There are a few authors who transcend the genre they write in - Alan Furst, Nelson DeMille, Michael Connolly, Henning Mankell, John Le Carre to name aThere are a few authors who transcend the genre they write in - Alan Furst, Nelson DeMille, Michael Connolly, Henning Mankell, John Le Carre to name a few. What they have in common is an ability to go beyond the usual and expose the reader to a greater truth. James Lee Burke is one of these.
Burke's major protagonist, Dave Robicheaux is a deeply flawed lawman who continues to try to do the right thing in the face of his own demons, like alcohol, and a society that rewards those who cut corners. Robicheaux's ex-partner and closest friend, Clete Purcell, seems to be be falling even deeper into alcoholism and irrational anger at a world where the underdogs get trampled.
In this story, Robicheaux, who is recovering from a gunshot wound, becomes obsessed with finding a missing singer, Tee Jolie Melton. In the process he runs into two very evil men Alexis and Pierre Dupree. all of this against the background of the Gulf oil spill and its effects on the people of Louisiana. When Tee Jolie's young sister is pulled from a bayou in a partially melted block of ice, Robicheaux becomes even more dedicated to finding Tee Jolie alive and her sister's killers.
While it's clear from the start who the main villains are, the plot gets trickier and trickier as other elements come into play - his family, his boss, a racist, misogynistic retired deputy, Clete's long lost daughter, Gretchen, oil company executives, a beautiful but duplicitous woman and others. How Burke weaves all of this together is what makes reading his books so rewarding. In addition, the ability of Burke to make his characters, both good and evil, so interesting and multi-layered is what keeps me reading until long after I should be sleeping.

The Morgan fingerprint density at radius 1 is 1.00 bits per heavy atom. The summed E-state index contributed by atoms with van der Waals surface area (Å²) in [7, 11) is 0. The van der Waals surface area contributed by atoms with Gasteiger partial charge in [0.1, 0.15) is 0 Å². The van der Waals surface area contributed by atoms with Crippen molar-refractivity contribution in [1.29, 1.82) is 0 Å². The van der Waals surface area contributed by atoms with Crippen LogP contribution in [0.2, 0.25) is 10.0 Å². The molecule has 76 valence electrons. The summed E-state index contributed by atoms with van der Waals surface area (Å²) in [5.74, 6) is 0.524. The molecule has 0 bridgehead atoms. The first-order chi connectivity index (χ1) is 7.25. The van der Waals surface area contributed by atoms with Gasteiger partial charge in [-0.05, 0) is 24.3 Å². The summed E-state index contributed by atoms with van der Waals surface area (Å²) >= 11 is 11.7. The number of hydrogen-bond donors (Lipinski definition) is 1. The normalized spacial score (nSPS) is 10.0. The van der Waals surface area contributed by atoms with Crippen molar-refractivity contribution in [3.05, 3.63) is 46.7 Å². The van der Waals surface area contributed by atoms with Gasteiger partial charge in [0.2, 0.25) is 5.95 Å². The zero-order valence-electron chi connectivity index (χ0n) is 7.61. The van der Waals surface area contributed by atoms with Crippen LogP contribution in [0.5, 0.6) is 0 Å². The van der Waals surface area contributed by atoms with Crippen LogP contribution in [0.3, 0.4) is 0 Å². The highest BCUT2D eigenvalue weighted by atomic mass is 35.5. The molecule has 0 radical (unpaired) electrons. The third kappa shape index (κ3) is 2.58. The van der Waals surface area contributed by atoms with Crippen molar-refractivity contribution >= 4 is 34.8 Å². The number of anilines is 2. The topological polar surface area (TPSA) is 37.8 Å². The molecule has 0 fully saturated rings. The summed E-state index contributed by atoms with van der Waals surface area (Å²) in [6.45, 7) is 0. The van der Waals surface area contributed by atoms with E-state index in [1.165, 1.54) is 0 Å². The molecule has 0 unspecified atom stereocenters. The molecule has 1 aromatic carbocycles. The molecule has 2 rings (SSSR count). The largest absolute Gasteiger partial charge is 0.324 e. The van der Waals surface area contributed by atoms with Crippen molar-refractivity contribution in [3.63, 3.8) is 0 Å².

I highly recommend this book whether or not you've read any of the others in the series. If you do read it I guarantee you'll be hooked....more
A Burke tour de force. I found it almost impossible to put down.
Dave Robicheaux and his former partner Clete Purcell, wife Molly, daughter Alafair anA Burke tour de force. I found it almost impossible to put down.
Dave Robicheaux and his former partner Clete Purcell, wife Molly, daughter Alafair and later Purcell's daughter Gretchen Horowitz are vacationing at friend Albert Hollister's ranch outside of Missoula, Montana, one of the most beautiful places in the U.S. The story opens when Alafair is grazed by an arrow while jogging and a message is left on the wall of a cave on Hollister's property. It reads, "I was here but you did not know me. Before there was an alpha and omega I was here. I am the one before whom every knee shall bend."
Dave and Alafair soon suspect that the message was left by serial killer and pedophile, Asa Surette, who has been declared dead in a highway disaster and whom Alafair angered when she interviewed him in prison. Additional characters show up as the story unfolds, oil tycoon, Love Younger and his son Caspian and daughter in law Felicity Louviere. One of Burke's more incredible inventions, Wyatt Dixon, a rodeo cowboy who had a chemical lobotomy in a prison hospital and sees things others don't, is targeted as a suspect in a murder.
The plot is anything but simple as each character is explored and their weaknesses and strengths are exposed. As in all of Burke's work, the atavistic excesses of those who would do evil are explored in detail. It's not even always clear as to who are the good folks and who are the bad folks. The major difference is who they take their frustrations out on.
The idea of a Southern Gothic tale taking place in Montana may be hard to accept but the beauty of the environment, as described by Burke through Robicheaux, illustrates that evil can show up anywhere. The place and it's people are as necessary to the story as any of the characters.
Burke uses Robicheaux as a first person narrator but describes what is happening to the other characters in the third person. He does it seamlessly and it works. My only criticism is that there are a number of coincidences that are a little tough to accept but that's only in retrospect not in the flow of the story.
The plot unfolds and then folds back in on itself which leads to a conclusion in where each thread is finished in a blaze of violence and gunfire.
I ask myself why did it take me so long to get to this volume in the Robicheaux series while I was spending time reading lesser authors? Burke is someone who transcends the genre he's chosen to write in raising it to the level of fine literature and deserves immediate attention any time something he's written is published. ...more